Serendip is an independent site partnering with faculty at multiple colleges and universities around the world. Happy exploring!

Reply to comment

Jill Bean's picture

teaching skills through inquiry or explicit means

I am struggling to balance the move our school has made towards explicitly teaching basic skills and the use of inquiry to learn those basic skills (applying inquiry to other content areas...). 

I think the example I gave in Brain and Behavior still applies.  The vast majority of children will not learn to read and write by simply interacting with letters, sounds, texts, and paper and pencil.  There is a small minority of children who do learn to read on their own, but most children need explicit instruction in decoding, blending, chunking, etc in order to construct understanding of the abstract symbols that are combined to form texts.  Perhaps time is the problem.  Are there people arguing that children could construct their own knowledge through an inquiry process if given more time?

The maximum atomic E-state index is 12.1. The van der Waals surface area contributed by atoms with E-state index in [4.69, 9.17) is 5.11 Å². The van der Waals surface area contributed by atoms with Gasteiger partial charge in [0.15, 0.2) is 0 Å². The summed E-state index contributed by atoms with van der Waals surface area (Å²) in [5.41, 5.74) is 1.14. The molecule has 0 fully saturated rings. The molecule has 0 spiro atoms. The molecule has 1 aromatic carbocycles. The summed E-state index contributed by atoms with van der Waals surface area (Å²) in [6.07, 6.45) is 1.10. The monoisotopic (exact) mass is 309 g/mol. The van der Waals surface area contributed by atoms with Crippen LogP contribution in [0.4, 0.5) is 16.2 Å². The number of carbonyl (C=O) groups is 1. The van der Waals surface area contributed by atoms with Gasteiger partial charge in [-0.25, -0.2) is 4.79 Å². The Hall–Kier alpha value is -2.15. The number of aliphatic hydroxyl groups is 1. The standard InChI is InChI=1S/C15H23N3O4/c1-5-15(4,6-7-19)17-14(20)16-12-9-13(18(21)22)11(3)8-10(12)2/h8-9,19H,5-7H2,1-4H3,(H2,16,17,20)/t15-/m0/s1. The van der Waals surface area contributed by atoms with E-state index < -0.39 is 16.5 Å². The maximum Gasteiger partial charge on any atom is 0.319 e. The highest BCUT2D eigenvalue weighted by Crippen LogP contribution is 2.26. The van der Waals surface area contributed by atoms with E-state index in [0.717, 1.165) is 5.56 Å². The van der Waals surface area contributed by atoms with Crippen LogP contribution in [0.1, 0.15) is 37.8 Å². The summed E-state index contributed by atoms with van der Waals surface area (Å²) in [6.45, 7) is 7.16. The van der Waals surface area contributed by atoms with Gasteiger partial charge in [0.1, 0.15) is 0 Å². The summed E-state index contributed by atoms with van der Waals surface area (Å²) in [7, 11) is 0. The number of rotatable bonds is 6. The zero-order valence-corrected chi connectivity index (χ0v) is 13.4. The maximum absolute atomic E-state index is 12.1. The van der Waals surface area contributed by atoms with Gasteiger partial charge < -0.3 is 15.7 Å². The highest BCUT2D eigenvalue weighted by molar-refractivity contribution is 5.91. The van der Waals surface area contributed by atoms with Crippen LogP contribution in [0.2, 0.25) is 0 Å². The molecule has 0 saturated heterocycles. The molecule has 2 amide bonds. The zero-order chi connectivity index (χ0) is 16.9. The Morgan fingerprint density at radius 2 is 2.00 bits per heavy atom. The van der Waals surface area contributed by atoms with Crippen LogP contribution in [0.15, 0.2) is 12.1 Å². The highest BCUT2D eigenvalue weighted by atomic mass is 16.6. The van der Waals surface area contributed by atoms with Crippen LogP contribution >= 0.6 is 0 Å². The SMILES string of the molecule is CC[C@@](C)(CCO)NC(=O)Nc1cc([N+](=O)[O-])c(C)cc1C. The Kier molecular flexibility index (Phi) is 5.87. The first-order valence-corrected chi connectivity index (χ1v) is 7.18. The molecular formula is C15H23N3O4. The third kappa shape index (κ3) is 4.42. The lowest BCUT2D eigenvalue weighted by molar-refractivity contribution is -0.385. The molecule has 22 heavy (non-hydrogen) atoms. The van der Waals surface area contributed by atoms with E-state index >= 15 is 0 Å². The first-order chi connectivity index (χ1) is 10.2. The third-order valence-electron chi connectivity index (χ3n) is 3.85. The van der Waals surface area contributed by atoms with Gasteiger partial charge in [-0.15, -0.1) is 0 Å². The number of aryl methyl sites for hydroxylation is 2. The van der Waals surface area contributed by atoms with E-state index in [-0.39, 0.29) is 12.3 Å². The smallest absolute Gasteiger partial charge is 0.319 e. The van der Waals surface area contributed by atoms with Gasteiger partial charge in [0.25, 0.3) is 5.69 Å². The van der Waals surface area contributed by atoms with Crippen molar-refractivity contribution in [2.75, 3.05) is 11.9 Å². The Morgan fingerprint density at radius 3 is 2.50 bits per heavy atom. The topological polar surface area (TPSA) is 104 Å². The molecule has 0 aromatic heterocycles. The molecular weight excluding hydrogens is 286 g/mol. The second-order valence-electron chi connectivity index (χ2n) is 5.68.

I think that inquiry can be used powerfully throughout all the subject matters, but I do think that there are some basic skills that need to be taught through direct and explicit instruction.  


The content of this field is kept private and will not be shown publicly.
To prevent automated spam submissions leave this field empty.
10 + 0 =
Solve this simple math problem and enter the result. E.g. for 1+3, enter 4.